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Mohan Naidu (left) and Tushad Driver

Alphathena’s AI-Enabled Direct Indexing Tool Scores $4M in VC Funding

Able to create personalized portfolios in minutes, the SaaS platform has attracted funding in a venture capital round led by ETFS Capital.

Alphathena, an AI-powered, software-as-a-service platform that can build bespoke portfolios in a matter of minutes, has secured $4 million in a venture capital funding round led by ETFS Capital, a capital provider focused on ETFs and tech-enabled investment tools.

Named Best in Show at the 2023 Morningstar Fintech Showcase and featured in’s AI issue, Alphathena was created by CEO Mohan Naidu and CTO Tushad Driver to make direct indexing faster, more accessible and more engaging through automation, machine learning and natural language generative AI.

ETFS was joined in the round—which closed Dec. 5—by Hyde Park Angels, a start-up VC investor based in Alphathena’s hometown of Chicago, as well as DePaul University (Driver’s alma mater), a group of pre-existing investors and others.

Naidu and Driver have been making the conference rounds and demoing the tool since launching in late 2022. They quickly found interest had grown to a point where capital was needed for further platform expansion, improved support services and additional team members.

“This came together very fast in a matter of weeks,” Naidu told, noting that 2023 was a tough year for venture capital seekers. “We were very fortunate to really find the best partners we could have hoped for; ETFS Capital is a pioneer in ETF technology and index technology companies," he said.

“They have a very niche thesis around this market and have spent a lot of time trying to understand what’s going on around the custom and direct indexing markets, so they understand the opportunity,” said Naidu. “And we were looking for the right partners who can provide not only capital, but value-added capital where they bring in their understanding and their expertise.”

The added capital will support a talent strategy—Naidu hopes to grow staff to more than 10 by 2025, from an existing team that includes the founders, two advisors and three board members—as well as further refinement of the user experience and expansion of platform services, including the use of generative AI to automate and simplify workflows. The expansion of API capabilities is also a key priority.

“Our goal is to really make it seamless and painless for any of our prospects and users to be able to use this product and have as few barriers as possible,” Naidu explained. “So, our vision is, in the next year and a half, we are going to be significantly more able to connect to a lot more systems and platforms, meaning any advisor, wealth tech platform, back office or front office solutions should be able to use our platform without a heavy lift."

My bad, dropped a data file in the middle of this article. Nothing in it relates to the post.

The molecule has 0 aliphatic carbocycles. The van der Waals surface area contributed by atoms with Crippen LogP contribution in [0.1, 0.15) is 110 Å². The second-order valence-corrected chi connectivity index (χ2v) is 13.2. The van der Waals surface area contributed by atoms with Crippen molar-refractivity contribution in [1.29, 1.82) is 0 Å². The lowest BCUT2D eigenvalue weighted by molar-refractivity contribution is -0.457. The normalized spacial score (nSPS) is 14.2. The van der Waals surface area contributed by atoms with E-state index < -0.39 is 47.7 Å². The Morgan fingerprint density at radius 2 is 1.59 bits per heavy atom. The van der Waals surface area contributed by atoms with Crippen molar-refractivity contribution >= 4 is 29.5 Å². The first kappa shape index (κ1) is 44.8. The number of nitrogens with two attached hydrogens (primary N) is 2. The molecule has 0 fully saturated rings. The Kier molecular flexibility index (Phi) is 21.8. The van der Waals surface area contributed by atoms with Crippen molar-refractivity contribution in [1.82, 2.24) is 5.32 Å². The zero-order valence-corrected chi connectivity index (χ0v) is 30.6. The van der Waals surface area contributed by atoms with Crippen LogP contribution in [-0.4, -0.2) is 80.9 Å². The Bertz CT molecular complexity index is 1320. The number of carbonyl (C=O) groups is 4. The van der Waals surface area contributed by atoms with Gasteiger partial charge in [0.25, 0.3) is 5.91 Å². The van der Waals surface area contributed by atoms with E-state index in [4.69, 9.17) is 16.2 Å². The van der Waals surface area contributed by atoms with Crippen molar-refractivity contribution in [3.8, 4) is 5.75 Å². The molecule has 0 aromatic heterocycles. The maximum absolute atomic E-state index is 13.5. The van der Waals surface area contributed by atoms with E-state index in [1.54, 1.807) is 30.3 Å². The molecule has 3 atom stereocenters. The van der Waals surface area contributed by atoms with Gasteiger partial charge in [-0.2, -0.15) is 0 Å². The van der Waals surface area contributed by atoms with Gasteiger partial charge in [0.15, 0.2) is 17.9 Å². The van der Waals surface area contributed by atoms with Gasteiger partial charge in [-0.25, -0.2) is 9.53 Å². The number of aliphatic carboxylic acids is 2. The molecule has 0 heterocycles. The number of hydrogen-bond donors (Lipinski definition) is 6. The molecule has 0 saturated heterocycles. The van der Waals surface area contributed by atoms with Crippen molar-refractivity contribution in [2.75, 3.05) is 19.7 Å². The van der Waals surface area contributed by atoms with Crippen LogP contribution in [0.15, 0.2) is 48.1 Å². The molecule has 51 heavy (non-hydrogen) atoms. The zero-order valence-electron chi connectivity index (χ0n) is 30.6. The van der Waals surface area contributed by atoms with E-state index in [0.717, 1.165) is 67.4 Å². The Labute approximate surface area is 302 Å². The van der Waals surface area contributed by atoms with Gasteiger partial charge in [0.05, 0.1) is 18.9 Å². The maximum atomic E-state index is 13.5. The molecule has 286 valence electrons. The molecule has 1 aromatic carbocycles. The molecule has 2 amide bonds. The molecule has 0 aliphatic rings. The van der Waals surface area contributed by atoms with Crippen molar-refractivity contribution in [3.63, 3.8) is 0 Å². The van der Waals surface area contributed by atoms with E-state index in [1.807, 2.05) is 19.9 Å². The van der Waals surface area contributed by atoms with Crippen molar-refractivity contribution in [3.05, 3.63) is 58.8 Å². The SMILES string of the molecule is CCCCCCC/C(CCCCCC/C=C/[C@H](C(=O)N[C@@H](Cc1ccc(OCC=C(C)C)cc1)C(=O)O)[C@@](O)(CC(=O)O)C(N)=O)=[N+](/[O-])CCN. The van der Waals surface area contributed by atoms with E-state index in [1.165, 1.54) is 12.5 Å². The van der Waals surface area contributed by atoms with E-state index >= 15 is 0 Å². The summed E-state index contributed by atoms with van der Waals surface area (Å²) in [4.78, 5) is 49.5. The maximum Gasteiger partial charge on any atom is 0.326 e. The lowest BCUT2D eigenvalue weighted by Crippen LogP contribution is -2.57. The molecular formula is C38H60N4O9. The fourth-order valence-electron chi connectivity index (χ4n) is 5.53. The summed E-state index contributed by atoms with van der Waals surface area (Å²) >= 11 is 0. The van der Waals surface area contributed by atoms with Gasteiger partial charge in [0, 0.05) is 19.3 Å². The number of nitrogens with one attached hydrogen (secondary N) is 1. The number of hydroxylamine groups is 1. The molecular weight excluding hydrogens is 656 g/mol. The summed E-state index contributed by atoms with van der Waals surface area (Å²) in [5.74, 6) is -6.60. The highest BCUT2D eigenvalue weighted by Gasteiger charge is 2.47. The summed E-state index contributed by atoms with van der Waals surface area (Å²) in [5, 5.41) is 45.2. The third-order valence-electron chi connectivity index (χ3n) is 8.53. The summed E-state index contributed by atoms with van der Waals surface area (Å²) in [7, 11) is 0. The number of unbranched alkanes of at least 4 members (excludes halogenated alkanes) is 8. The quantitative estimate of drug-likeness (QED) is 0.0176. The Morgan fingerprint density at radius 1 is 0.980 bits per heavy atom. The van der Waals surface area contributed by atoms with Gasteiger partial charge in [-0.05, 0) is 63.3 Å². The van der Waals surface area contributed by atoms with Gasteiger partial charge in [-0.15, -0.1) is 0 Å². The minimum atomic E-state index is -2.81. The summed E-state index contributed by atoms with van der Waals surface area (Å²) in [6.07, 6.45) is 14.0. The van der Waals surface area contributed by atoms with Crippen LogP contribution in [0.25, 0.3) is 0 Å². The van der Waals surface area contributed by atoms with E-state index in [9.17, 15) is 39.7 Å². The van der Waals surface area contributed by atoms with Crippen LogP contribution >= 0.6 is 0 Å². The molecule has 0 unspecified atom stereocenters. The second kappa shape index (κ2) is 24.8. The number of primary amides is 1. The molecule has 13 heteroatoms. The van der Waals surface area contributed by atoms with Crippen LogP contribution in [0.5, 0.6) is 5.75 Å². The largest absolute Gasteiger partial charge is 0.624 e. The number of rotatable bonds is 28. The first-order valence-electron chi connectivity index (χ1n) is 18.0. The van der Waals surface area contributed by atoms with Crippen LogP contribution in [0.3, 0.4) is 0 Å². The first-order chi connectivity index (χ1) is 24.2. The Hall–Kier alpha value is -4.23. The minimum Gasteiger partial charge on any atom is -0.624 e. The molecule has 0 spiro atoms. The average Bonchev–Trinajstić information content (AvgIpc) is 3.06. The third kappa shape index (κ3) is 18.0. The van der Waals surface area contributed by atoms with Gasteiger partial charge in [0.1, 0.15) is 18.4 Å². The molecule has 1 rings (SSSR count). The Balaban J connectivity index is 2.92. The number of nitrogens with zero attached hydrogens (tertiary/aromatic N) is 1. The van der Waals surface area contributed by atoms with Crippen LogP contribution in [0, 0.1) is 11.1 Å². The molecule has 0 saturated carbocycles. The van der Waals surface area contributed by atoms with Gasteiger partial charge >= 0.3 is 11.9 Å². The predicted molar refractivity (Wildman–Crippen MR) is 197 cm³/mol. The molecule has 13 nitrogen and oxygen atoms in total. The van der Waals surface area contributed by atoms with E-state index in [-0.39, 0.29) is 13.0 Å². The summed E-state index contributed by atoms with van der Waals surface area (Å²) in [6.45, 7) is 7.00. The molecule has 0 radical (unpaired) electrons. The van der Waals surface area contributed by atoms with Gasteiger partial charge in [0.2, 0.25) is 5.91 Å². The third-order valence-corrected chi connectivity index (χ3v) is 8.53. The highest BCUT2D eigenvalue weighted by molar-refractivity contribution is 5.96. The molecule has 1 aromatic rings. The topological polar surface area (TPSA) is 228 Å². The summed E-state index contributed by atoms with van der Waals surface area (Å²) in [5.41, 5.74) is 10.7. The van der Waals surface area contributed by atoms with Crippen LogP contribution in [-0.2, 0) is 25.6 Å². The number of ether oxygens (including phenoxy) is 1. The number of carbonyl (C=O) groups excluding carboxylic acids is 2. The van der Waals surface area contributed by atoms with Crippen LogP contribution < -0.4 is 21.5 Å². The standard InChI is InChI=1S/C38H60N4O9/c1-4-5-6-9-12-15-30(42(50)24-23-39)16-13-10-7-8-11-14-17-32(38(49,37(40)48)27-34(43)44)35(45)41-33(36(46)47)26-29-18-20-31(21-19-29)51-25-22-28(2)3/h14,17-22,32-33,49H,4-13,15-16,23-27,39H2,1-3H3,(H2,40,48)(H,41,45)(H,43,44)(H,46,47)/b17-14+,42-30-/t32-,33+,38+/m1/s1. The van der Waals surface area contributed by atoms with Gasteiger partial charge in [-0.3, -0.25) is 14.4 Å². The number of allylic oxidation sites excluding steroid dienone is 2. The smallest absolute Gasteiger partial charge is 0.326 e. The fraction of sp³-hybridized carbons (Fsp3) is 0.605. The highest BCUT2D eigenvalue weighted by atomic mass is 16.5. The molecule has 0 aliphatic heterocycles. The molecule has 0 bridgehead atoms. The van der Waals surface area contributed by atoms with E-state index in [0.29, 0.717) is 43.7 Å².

Over the next five years, Naidu said he believes the trend toward personalization will present a wide variety of opportunities for further expansion of services and noted that the platform is capable of supporting any asset class. Having already begun work in the equities space, he suggested fixed income might be next.

The firm currently has a prospect pipeline of around 60 firms awaiting access to the technology, according to Naidu.

“We actually talked to them about coming on board as investors,” said Andrew Evans, founder and chief executive of a new registered investment advisory platform called Rossby Financial. “But the timing wasn’t right, so I’m really happy to hear this. Amazing stuff.”

When he saw Naidu and Driver at FutureProof last year, Evans said they delivered the “crispest” presentation and made him laugh. When he was able to demo the tool around Thanksgiving, he found the user interface to be among the best he’s seen.

“RIAs are going to dive on this thing,” he said, predicting wirehouses, broker/dealers and hybrids will be slower to adopt the Alphathena technology. He also expects the fintech to become a hot commodity among industry acquirers.

“I would be surprised if someone isn’t trying to buy them within two years,” he said.

TAGS: Technology
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